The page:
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10. Just as gold is purified by heating it on the fire, so also mind is purified by the fire of meditation.

Yoga is in its strictest sense Meditation on the Absolute Reality. The way to such a meditation lies through suffering and pain. The road to bliss always passes through self-sacrifice and self-purification. Gold becomes lustrous when it is purged of all dross and the self shines in its own Nature when it is disciplined through meditation. Spiritual meditation is practised through constant affirmation of one's being identical with Brahman. Thereby the mind returns to Peace. When the Self is asserted to be in tune with the Great Expanse of the Reality the mind which is a shadow of the Self turns back to its substance, the Self. The mind being annihilated, the vital currents or the Pranas stop their activity, because the Prana is only an appearance of the power of the mind. The practice of deep affirmation of the Supreme Tattwa subordinates all other spiritual endeavours to reach Brahman.

One must continuously meditate on the truth that he is non-different from Brahman and thus direct all his activities, thoughts and emotions towards this end, affirming without break that he is the One Brahman himself. This method is the most difficult one, because one has to feel here the whole universe as the one essence of Akhanda-Satchidananda. By constantly brooding over the absolute existence of Brahman, one becomes Brahman only due to the power of meditation. That person who affirms Brahman in this manner acquires all power and all knowledge, for, he affirms that which is everything. His Self becomes the Infinite Whole, Satyam, Jnanam and Anantam. The mind vanishes for want of objects of perception. When the One Brahman alone is seen everywhere, where is the occasion for the appearance of objects? The breath also stops thereby and the Absolute Experience shines alone.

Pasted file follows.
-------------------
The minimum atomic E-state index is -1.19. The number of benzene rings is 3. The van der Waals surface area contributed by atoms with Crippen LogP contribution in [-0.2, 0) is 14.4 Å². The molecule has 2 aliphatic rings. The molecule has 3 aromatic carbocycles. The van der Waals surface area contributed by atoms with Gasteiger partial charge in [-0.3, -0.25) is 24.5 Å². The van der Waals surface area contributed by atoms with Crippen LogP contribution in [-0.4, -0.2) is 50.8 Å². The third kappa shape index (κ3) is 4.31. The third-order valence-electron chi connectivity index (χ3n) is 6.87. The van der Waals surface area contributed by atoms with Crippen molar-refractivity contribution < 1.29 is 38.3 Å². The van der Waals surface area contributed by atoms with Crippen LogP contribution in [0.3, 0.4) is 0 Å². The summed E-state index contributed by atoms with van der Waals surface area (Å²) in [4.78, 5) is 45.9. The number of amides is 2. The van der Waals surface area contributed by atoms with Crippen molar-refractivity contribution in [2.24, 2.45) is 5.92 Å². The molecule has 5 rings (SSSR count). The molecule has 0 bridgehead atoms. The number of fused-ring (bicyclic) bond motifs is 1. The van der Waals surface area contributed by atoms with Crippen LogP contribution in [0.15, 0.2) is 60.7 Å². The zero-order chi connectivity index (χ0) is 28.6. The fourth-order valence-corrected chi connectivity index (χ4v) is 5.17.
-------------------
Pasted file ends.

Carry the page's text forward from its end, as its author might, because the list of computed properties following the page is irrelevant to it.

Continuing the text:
The affirmation of Absoluteness is suited only for the highest class of aspirants whose minds are ready to receive the higher spiritual Light. When the Sadhaka practises such severe assertions the physical consciousness will try to revolt against all measures taken against its well-being. The general result of such affirmations by weak-minded aspirants is great fear and shock. The Divine Consciousness tries to manifest itself in the individual and shatters the ego like a mad elephant that has entered a small hut. This supreme meditation is called Brahmabhavana or Brahmabhyasa. The force of intense meditation lights up the entire materialised nature and at once liberates the soul like a sudden flash of lightning. At one stroke the universe dwindles into nothingness and the Majesty of Brahman is revealed. This is the Goal.